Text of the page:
A daunting array of options are available for further training. Susan Elkin asks course leaders across the country for their best advice on what students should look out for when deciding on the best course for them
Most applicants for performance and other theatre-related postgraduate courses come in one of three categories.
Some have already done a two or three-year degree course in drama or performing arts at a specialist school or university. They still don’t feel quite ready for professional work in the industry and are seeking a final year.
Another group have already taken a degree in a different field, perhaps to please parents, or in the interests of wider education. Now they want intensive training to make them industry ready. Typically, this was always the career plan.
Then there are those who have been working professionally – in the industry or elsewhere – for some years and see a postgrad qualification such as a masters degree as a form of continuing professional development or top-up training.
Often, this will be in a specialist branch of the industry such as the MA in design for performance at Royal Welsh College of Music and Drama, Royal Central School of Speech and Drama’s MA in drama and movement therapy or the MA postgraduate diploma in professional voice practice at Royal Birmingham Conservatoire. Sometimes, students in this position don’t have a first degree at all, but are accepted on the basis of equivalent professional experience.
All postgraduate students, however, are expected to be mature people who can apply themselves fully and learn quickly. “Postgraduate training is a big commitment and one of the most intensive years you will ever undertake,” says Sherill Gow, who is joint head of Mountview’s MA in performance (acting or musical theatre) alongside Merryn Owen. “Students are expected to be self-reliant, focused and able to learn and synthesise skills at a rapid pace. A great deal can be achieved in time-intensive, one-year vocationally driven actor training, but be wary of claims that three years of conservatoire training can be squeezed into one.”
If you’re considering postgraduate training, it’s also helpful to work out what you’re hoping to achieve before you start. “Think clearly about the kind of artist you want to be and whether any course you’re considering will facilitate your development,” advises LAMDA’s head of acting Caroline Leslie.
So, with these caveats in mind, what should potential postgraduate students – in all categories – be asking themselves when they select a postgraduate diploma or masters degree course?
Is the course balanced?
Vivien Care, head of musical theatre at RWCMD, says: “Any prospective postgraduate musical theatre student needs a balance of intensive, industry- focused technical training across the disciplines alongside insight into, and meaningful contact with, the profession throughout the course.”
Does it offer value for money?
You have probably already paid for an undergraduate degree. Postgraduate training is costly. “It’s also important to know that you will be getting good value for money and the chance to build your connections on a course with strong industry links,” advises Leslie.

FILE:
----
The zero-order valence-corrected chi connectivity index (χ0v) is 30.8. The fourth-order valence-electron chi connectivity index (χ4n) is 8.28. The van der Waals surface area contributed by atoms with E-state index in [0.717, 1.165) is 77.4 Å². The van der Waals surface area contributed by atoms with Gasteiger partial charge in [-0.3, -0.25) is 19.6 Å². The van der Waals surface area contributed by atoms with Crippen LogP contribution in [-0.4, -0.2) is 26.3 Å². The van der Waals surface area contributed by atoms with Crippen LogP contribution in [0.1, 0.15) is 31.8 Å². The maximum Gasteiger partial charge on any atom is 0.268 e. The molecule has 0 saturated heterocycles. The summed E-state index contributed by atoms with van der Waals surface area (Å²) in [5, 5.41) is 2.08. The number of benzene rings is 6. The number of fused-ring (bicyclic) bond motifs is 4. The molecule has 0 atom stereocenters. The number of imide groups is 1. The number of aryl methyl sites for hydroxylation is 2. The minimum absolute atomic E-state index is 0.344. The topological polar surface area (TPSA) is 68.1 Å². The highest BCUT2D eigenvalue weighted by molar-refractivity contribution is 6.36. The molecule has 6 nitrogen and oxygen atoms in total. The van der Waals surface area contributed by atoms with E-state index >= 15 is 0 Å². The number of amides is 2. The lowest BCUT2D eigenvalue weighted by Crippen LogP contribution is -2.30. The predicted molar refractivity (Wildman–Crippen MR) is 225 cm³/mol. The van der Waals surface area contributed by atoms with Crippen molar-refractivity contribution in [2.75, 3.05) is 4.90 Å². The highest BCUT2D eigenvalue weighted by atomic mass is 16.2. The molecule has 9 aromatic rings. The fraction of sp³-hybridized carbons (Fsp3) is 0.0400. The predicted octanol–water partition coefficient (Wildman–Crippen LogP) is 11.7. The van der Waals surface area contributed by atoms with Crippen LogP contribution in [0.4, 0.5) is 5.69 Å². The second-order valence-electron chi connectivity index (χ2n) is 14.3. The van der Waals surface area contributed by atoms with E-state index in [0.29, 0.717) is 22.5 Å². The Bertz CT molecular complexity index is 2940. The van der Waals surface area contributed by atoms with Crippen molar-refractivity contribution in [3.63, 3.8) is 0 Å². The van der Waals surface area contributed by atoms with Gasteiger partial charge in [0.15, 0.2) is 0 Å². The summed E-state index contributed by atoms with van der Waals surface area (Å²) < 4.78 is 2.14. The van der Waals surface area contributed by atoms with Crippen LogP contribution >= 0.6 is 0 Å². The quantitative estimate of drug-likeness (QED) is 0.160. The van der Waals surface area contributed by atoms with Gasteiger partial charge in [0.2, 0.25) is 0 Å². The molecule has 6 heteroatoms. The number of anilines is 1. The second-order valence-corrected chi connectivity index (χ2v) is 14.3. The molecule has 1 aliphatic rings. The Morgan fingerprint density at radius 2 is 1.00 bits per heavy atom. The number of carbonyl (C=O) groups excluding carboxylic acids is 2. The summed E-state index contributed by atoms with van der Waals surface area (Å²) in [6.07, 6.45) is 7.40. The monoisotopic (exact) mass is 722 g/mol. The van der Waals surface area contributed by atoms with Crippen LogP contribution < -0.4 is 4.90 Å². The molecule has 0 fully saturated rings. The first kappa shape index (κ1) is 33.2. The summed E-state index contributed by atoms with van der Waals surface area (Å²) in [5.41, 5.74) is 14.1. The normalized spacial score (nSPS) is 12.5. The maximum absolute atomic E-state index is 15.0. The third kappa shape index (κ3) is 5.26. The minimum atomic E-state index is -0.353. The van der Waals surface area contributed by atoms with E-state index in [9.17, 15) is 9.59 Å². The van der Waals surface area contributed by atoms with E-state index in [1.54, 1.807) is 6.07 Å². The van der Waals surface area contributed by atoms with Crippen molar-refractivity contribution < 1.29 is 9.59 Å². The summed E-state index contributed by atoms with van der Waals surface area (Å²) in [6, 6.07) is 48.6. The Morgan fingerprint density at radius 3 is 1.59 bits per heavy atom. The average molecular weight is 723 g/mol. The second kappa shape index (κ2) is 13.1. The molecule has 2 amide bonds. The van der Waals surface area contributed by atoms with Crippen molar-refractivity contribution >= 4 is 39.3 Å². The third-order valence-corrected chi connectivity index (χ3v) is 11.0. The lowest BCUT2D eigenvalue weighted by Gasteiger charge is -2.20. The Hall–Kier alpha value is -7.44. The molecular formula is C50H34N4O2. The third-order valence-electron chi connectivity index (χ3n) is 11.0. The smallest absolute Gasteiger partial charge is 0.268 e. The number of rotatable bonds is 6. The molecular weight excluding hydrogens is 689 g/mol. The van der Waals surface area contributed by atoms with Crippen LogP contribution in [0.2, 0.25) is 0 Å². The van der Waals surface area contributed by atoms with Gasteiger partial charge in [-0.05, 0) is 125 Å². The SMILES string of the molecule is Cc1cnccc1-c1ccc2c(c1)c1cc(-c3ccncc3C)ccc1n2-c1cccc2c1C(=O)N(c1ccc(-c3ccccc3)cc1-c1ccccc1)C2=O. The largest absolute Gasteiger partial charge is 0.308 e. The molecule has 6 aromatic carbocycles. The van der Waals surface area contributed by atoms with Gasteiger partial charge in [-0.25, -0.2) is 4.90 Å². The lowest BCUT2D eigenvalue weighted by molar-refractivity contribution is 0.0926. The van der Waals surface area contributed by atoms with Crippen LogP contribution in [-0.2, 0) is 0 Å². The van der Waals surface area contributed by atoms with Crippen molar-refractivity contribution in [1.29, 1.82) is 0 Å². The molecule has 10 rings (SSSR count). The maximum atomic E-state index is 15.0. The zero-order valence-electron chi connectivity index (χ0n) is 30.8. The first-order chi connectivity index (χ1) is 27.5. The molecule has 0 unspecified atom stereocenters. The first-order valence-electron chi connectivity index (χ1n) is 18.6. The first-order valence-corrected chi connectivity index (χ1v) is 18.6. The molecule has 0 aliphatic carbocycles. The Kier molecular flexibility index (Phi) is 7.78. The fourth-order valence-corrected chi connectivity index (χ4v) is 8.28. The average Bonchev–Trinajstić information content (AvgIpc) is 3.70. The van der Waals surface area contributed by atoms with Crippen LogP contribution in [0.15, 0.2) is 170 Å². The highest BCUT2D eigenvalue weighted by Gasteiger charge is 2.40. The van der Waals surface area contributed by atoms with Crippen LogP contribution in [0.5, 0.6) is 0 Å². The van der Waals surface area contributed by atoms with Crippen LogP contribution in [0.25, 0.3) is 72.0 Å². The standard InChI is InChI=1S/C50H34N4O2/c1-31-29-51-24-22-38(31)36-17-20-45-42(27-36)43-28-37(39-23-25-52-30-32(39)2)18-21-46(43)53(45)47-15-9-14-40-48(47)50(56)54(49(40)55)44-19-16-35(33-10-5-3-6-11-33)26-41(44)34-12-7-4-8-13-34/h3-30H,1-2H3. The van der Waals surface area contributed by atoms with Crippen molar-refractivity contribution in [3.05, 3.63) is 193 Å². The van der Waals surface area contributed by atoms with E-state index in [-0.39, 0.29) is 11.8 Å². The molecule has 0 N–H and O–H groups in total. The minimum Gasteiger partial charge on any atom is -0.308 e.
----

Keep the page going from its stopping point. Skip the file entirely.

Is there a wide-ranging curriculum?
Scrutinise the content of the course. How eclectic is it? “Some postgraduate courses focus only on contemporary or classical or screen acting,” observes Gow. “At Mountview, for instance, our performance MA covers all three because industry-ready actors must be prepared to work across a range of mediums and repertoires.”
Can the course prove graduate success?
You need to know what previous students have gone on to do. “The best way to find out if a course is industry-facing is to research the work its alumni are doing now,” says Leslie. “Find out whether the course includes a showcase for agents and casting directors and public performance opportunities too.”
Do you get a showreel?
Check if you get a showreel. “At the end of the year, as well as having worked continually with visiting industry professionals on projects, our acting students each get a professionally made showreel,” says Gow. “We also have an in-house industry liaison department to help graduates transition from training to the industry.”
Can you quiz current students?
Talk to current students on the course. No good course will make this difficult. At LAMDA, for example, auditions and interviews are stewarded by current students so there’s ample opportunity to talk to them informally. “Speak to past students too,” adds Iain Tidbury, course leader of Mountview’s new MA in theatre for community and education. “What did they make of the teaching? Did they feel enough time, care and attention was given to their development?”
Are the staff well connected?
Look at their CVs, credentials and experience. “If the tutors are working professionals, that’s a good indication that the course will be running in line with current practice,” says Leslie. All of this will facilitate what Dave Bond, RWCMD’s head of acting training, describes as “the honing of physical skills and release of instinct and intuition – together with an understanding of how the industry works”.
Do you get the chance to create your own work?
Consider whether or not the course helps train you to make your own work – an increasingly important skill for anyone trying to make her or his way in the performing arts industries. “Developing autonomy as an artist and broadening the scope of performance possibilities is paramount for the contemporary performer,” says Gow.